Teacher engagement in implementing the lessons as prescribedb 4.0 (1.0) 4.3 (1.0) 4.3 (0.7) 3.9 (0.7) 3.8 (0.7) 4.1 (0.8) 
    Teachers gave instructions (%) 97.5 99.0 100.0 98.6 100.0 98.9 
    Teachers were engaged during class (%) 92.5 99.0 98.4 98.6 97.6 96.9 
Dose received 
    Students followed instructions (%) 93.6 98.0 97.4 96.8 97.2 96.4 
    Students were engaged and active during class (%) 91.8 96.5 95.8 93.0 94.8 94.2 

Values are mean (SD) or percent.

a

Based on rating scale ranging from 1 (not engaged) to 5 (very engaged).

b

Based on rating scale ranging from 1 (low engagement) to 5 (high engagement).

PACs also regularly visited PE classes to observe and give teachers feedback on a one-on-one basis. PACs reported that teachers were quite engaged during these interactions (M = 4.5, SD = 0.6; rating scale of 1–5 with 5 being very engaged; Table III). According to PAC interview responses, the one-on-one interactions were most helpful to teachers when they focused on teacher strengths, and PACs believed that these in-person interactions helped sustain teacher motivation and involvement in implementing the intervention. One-on-one interactions in the early semesters focused more on increasing teacher self-efficacy to deliver the HEALTHY PE curriculum while other semesters focused on specific issues such as student discipline, use of the PE teaching assistant and classroom and time management.

Teachers were responsible for implementing the HEALTHY PE intervention, and PACs reported moderately high teacher engagement in implementing the lessons as prescribed (M = 4.1, SD = 0.8; rating scale of 1–5 with 5 being ‘high engagement’; Table III). In addition, classroom observational data showed that teachers delivered instructions in 98.9% of classes observed and were engaged during PE in 96.9% of the classes observed. A teacher was rated as engaged if they were actively supervising students, giving instructions or feedback, setting up or taking down equipment and enforcing rules for a majority of the class time. These values were slightly lower in the first semester but remained high over the course of the study. Overall, PAC interviews noted good teacher engagement in implementing the HEALTHY lessons. At some schools, there was a mix of motivated and disengaged teachers, which presented some challenges to PE implementation. According to one PAC, ‘several of the teachers are very professional, highly motivated and want to improve their skills while others need to be trained to transition from gym teacher to HEALTHY curriculum teacher’. Because many PE classes were team-taught, the highly engaged teachers would compensate for colleague disengagement. A number of PACs also mentioned that some of the veteran PE teachers were resistant to HEALTHY PE changes in terms of curriculum and teaching style.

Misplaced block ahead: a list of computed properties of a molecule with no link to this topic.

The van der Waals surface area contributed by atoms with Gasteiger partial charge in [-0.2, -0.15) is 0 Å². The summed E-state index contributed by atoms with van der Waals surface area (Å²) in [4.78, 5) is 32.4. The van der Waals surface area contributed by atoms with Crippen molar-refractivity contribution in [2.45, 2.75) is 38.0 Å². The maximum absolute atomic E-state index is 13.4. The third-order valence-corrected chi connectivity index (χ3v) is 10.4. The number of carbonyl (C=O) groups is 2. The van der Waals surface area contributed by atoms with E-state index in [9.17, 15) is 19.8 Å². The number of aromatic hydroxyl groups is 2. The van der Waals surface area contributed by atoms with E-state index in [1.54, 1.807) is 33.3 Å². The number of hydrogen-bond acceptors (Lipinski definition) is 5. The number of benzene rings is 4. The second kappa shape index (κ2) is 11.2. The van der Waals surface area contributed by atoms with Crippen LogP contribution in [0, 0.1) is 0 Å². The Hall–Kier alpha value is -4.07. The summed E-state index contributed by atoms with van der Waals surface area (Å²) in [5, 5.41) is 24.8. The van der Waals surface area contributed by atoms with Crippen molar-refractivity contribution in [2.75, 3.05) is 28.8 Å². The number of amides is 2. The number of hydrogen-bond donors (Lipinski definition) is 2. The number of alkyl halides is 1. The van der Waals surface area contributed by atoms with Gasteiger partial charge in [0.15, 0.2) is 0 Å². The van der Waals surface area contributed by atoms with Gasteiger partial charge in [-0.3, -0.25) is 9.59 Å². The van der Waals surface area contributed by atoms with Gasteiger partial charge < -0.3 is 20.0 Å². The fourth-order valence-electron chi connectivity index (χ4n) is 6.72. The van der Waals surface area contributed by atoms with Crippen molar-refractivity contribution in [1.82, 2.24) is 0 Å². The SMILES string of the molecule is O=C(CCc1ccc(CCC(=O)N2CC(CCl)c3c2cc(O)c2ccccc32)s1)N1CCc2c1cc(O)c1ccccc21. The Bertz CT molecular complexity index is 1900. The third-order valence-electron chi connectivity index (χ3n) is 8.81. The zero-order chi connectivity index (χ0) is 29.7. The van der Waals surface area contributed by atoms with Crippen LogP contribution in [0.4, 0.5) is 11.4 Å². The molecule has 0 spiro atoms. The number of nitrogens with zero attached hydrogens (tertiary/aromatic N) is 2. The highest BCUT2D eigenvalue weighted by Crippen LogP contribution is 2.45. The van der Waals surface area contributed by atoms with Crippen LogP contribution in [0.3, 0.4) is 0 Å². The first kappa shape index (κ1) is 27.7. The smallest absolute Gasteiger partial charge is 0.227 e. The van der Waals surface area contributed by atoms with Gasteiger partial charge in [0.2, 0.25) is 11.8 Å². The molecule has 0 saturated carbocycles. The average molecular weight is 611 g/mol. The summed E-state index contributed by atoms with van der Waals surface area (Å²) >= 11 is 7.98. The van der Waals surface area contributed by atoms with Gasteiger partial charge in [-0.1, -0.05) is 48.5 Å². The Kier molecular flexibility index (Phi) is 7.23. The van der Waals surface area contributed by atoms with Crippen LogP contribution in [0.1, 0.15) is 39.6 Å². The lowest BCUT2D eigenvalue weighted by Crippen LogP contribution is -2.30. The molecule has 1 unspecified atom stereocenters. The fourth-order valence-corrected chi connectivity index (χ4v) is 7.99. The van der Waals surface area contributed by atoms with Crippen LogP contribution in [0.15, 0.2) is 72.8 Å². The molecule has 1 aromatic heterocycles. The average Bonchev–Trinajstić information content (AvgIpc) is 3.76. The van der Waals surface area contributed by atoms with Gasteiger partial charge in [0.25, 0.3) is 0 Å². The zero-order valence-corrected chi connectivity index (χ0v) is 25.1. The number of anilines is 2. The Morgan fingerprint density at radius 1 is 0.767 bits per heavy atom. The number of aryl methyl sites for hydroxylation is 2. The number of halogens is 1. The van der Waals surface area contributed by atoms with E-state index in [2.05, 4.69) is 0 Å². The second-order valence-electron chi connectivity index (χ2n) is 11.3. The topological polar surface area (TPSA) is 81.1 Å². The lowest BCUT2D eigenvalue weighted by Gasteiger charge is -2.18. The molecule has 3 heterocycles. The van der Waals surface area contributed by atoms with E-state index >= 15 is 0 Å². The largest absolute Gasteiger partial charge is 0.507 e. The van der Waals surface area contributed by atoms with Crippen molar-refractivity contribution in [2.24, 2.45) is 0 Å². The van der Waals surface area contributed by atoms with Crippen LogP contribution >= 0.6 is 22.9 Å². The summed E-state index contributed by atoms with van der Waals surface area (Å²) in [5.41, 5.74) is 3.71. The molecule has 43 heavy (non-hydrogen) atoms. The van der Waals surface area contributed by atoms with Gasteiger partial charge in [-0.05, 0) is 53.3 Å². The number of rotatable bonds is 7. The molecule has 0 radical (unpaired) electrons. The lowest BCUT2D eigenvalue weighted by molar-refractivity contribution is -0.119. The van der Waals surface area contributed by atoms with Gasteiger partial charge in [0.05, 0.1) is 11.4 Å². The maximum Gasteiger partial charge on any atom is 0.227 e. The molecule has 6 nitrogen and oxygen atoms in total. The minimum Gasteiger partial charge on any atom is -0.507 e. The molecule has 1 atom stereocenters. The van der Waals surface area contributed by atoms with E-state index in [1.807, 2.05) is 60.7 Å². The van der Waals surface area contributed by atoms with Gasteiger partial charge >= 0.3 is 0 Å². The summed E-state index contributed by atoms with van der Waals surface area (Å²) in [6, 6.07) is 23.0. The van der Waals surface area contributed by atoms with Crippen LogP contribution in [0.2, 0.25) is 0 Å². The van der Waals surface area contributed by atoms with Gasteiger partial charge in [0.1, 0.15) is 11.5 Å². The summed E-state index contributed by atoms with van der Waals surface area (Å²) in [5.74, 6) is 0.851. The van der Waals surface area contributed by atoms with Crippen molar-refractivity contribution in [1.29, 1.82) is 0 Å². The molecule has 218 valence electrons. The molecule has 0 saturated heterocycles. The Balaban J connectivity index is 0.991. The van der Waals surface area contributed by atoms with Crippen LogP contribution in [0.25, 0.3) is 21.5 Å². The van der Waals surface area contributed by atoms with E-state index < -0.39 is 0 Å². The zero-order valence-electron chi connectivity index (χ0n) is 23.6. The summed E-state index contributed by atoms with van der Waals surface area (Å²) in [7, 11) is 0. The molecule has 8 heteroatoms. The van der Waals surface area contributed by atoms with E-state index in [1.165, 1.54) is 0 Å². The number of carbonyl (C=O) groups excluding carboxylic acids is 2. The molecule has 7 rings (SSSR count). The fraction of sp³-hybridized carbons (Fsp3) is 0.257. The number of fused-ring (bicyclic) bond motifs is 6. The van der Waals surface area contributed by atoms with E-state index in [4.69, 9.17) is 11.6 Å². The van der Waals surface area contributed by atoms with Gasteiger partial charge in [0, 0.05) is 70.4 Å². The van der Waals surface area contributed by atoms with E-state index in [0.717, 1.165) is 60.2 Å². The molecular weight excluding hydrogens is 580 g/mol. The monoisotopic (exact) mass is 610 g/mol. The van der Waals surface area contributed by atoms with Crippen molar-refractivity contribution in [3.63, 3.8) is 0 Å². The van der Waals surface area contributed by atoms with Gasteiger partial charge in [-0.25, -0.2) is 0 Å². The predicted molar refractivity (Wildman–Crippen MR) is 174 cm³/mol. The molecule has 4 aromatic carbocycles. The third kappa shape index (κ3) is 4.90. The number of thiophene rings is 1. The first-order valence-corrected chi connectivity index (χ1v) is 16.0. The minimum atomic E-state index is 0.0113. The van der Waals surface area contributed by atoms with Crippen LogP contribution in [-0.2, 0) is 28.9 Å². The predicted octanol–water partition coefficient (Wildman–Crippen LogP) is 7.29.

Dose received

Observational data from PE classes were used to determine student engagement with the PE intervention. Over the course of the study, students followed instructions in 96.4% of classes observed, and students were engaged and active during PE in 94.2% of the classes observed (Table III). In order to meet the definition of being engaged/active during a PE class, a majority of students in a class had to be active for a majority of the class time. Responses from PAC interviews indicated that student engagement was tied to teacher engagement and class management. One PAC stated that ‘teacher enthusiasm was a huge part of student involvement in game activities. When the teachers are excited about doing the program, the kids feed off of that’. Another PAC observed that ‘when [student] participation went down, it wasn’t because of the units. It was because of class management’. PACs also noted that students tended to be more active during the basketball, fitness, football, handball, lacrosse, soccer, street hockey and swimming units and less active during the cooperative games, softball, tennis and volleyball units. Moreover, student participation and activity level was generally higher during activities that students liked. According to one PAC, ‘in the units the kids liked, activity levels were higher. In the units where students were unfamiliar or less skilled, they lost interest and were less active’. In general, PACs commented that students with fewer skills were less engaged in activity, and boys were generally more active than girls. During the initial intervention semesters, the students were excited about the new PE equipment and HEALTHY activities including IAs, HRPAs and GPAs. According to one PAC, ‘generally, the kids loved the increased activity levels and the newness of the equipment and curriculum’. As the intervention progressed, students became bored with the repetition of IAs and HRPAs and SD activities were less appealing. On the other hand, students continued to enjoy tag/chase games and FLOW (Fitness Lab on Wheels—a circuit training program) as HRPA activities as well as lead-up games and GPAs as part of SD/GPA. Some PACs also noted that some students seemed to ‘outgrow’ certain activities perhaps because they were bored or had a change in attitude. Finally, a number of PACs noted the importance of having ample PE equipment for student activity. Simply stated by one PAC, ‘if you really want heart rates up, you’ve gotta have lots of equipment’.